How Having a Brother With a Disability Changed My Life Over the Years
My youngest brother, Timmy, has Vici syndrome — a very rare multisystem disorder that affects his entire being and development. Timmy was born when I was 10, so having a sibling with a disability is something I’ve lived with for almost half my life. All of us, including my brother, found ways to adapt to our new “normal.” Sometimes even now, on the easiest days, watching my brother struggle is hard; and it’s also something that affects every aspect of my life, even if I don’t always realize it.
At age 10, it meant that maybe we could get a therapy dog, and that was exciting news. I didn’t fully understand how severe Timmy’s condition was. I knew his progressive, life-threatening condition was causing my parents a lot of stress and I wanted to focus on the positives.
At 11, it meant a lot of words I didn’t understand were being used to describe my brother’s life. It meant a lot of stressful phone calls with doctors where I would eavesdrop and only hear half of the conversation, trying to piece things together myself.
At 12, it meant letting go of the childish hope that a cure really did exist, and the adults just didn’t know what they were talking about. It meant realizing his condition was never going to go away.
At 13, it meant awkward conversations with my friends because there was no easy way to explain it. It meant feeling isolated because no one else understood what I was going through, and it was too much to tell anyone.
At 14, it meant feeling useless and out of place at home because there was nothing I could do to fix anything. It meant wanting to be stressed about “normal” teenage things, but I wasn’t because there were bigger things to worry about. I really wanted to be too young to know this.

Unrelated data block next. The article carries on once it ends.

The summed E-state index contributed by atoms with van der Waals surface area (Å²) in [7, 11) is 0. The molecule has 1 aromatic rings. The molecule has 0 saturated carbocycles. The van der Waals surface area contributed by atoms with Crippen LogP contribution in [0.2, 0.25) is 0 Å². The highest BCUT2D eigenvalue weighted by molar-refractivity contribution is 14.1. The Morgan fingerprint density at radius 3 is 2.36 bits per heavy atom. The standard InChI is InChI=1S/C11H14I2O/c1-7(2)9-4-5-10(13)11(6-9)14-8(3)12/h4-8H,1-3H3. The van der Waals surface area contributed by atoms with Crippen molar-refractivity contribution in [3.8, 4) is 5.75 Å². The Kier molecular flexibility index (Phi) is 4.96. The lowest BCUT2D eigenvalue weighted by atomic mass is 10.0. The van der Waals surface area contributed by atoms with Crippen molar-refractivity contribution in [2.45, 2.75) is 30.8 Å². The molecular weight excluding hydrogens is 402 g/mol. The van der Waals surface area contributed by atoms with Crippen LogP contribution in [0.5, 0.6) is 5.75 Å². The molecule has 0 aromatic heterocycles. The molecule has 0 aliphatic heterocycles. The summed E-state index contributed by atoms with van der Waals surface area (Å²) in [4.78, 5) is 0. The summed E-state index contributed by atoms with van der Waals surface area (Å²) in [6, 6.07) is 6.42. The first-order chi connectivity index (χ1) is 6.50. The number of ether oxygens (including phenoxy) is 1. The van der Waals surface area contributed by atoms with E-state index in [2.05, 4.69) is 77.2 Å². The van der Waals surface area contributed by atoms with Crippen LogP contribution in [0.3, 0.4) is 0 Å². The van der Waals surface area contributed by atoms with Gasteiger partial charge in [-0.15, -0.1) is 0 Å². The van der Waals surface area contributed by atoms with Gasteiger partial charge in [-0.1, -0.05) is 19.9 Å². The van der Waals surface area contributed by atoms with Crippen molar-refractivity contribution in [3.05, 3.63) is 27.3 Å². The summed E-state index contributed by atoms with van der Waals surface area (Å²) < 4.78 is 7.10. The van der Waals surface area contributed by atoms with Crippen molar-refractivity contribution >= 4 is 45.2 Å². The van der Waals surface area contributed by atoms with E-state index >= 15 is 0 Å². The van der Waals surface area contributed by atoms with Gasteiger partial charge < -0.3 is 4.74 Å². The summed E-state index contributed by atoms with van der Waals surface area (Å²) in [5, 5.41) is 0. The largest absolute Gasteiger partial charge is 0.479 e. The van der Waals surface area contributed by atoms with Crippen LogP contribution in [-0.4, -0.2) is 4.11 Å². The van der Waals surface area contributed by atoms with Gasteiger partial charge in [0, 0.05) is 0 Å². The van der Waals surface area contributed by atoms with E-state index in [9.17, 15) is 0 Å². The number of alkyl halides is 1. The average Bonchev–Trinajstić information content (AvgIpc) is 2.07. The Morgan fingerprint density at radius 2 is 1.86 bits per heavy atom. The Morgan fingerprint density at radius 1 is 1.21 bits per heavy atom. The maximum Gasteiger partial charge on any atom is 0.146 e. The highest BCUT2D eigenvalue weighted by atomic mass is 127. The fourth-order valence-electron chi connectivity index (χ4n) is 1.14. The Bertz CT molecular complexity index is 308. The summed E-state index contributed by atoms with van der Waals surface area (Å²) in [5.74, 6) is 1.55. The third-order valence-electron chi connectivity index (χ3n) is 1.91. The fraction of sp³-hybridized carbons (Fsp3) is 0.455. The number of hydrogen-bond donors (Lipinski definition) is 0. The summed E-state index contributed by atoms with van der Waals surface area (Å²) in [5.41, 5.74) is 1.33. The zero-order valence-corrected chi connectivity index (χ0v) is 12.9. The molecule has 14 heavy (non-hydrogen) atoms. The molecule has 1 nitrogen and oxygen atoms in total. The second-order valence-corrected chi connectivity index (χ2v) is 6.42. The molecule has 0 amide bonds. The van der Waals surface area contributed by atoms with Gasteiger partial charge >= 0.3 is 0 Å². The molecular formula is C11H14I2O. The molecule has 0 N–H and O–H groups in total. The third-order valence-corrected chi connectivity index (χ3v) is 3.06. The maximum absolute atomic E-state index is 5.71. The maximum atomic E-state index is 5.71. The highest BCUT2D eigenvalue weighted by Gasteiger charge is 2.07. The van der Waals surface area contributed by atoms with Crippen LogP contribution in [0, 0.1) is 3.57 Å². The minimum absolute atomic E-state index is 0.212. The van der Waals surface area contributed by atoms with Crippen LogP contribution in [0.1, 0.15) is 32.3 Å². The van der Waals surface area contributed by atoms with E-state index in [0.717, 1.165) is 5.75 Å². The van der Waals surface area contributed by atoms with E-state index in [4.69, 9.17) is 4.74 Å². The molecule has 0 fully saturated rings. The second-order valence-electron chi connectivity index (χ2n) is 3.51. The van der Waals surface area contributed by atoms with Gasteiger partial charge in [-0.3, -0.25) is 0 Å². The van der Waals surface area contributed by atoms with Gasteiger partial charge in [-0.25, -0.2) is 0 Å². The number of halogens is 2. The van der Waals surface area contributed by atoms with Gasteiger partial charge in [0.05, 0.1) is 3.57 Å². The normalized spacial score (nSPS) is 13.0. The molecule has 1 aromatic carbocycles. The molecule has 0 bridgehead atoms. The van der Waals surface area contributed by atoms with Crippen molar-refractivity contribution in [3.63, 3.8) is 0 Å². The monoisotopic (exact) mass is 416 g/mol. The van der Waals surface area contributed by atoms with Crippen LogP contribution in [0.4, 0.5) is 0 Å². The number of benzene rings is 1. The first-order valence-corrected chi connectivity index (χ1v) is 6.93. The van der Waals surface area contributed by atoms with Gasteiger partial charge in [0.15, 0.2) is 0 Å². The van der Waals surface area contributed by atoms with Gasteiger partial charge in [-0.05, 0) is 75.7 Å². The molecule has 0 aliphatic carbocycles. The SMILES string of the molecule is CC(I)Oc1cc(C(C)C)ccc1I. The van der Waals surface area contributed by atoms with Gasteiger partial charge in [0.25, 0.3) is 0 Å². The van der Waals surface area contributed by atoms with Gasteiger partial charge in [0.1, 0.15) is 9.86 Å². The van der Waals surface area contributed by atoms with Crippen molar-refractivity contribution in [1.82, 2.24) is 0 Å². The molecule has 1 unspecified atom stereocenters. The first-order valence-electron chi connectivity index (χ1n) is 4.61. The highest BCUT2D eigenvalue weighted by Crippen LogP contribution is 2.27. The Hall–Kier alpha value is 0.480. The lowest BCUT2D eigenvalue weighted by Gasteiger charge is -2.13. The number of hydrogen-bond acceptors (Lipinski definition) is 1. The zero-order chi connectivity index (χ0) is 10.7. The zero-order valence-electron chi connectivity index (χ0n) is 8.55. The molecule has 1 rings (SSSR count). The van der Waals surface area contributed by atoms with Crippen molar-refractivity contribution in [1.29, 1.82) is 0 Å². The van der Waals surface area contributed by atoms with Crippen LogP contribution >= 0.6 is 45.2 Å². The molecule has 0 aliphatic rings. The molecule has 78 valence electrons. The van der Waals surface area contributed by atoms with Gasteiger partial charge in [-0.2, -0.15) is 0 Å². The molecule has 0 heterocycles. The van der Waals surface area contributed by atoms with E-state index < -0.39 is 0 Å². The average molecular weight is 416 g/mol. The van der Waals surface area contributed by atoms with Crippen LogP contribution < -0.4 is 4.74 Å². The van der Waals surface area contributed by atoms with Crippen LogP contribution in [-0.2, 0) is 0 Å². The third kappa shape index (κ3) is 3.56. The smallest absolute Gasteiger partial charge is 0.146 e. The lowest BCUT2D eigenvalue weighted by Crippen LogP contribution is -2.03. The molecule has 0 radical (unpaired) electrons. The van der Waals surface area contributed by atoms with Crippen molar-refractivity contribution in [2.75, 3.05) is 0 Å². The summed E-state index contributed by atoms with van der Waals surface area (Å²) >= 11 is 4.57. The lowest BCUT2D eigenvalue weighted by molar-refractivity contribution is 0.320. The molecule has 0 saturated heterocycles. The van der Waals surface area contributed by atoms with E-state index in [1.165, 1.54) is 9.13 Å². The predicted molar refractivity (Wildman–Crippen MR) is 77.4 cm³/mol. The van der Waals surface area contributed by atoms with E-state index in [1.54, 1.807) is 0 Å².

At 15, it meant putting up with insensitive comments from people who would never see my brother as a whole person, and wondering why I would ever want to fit into a world like this one.
At 16, it meant knowing my body could betray me and being scared it would. Seeing one’s body act as a container that made them lose different abilities made me feel indifferent for my own. I also experienced guilt because it felt like being healthy was selfish.
At 17, it meant finding a job where I felt I’d be good at helping people, where I felt needed, and where I had more control over my situation.
At 18, it meant watching my brother struggle to do things I did easily, and feeling just how unfair this was. It meant watching my brother in pain and not being able to do anything to help him.
At 19, it means balancing a lot of different “lives” as I go from work, to school, to home — and never wanting to be gone for too long because I’m worried something will happen and I won’t be around to help.
At every age, it has meant learning to adapt, learning to be OK. Yes, having a brother with a disability is not an easy journey for either of us, and challenges will always exist. When you have a sibling, regardless of their health, you take the positives with not-so-positives. Through it all, I wouldn’t trade Timmy for the world.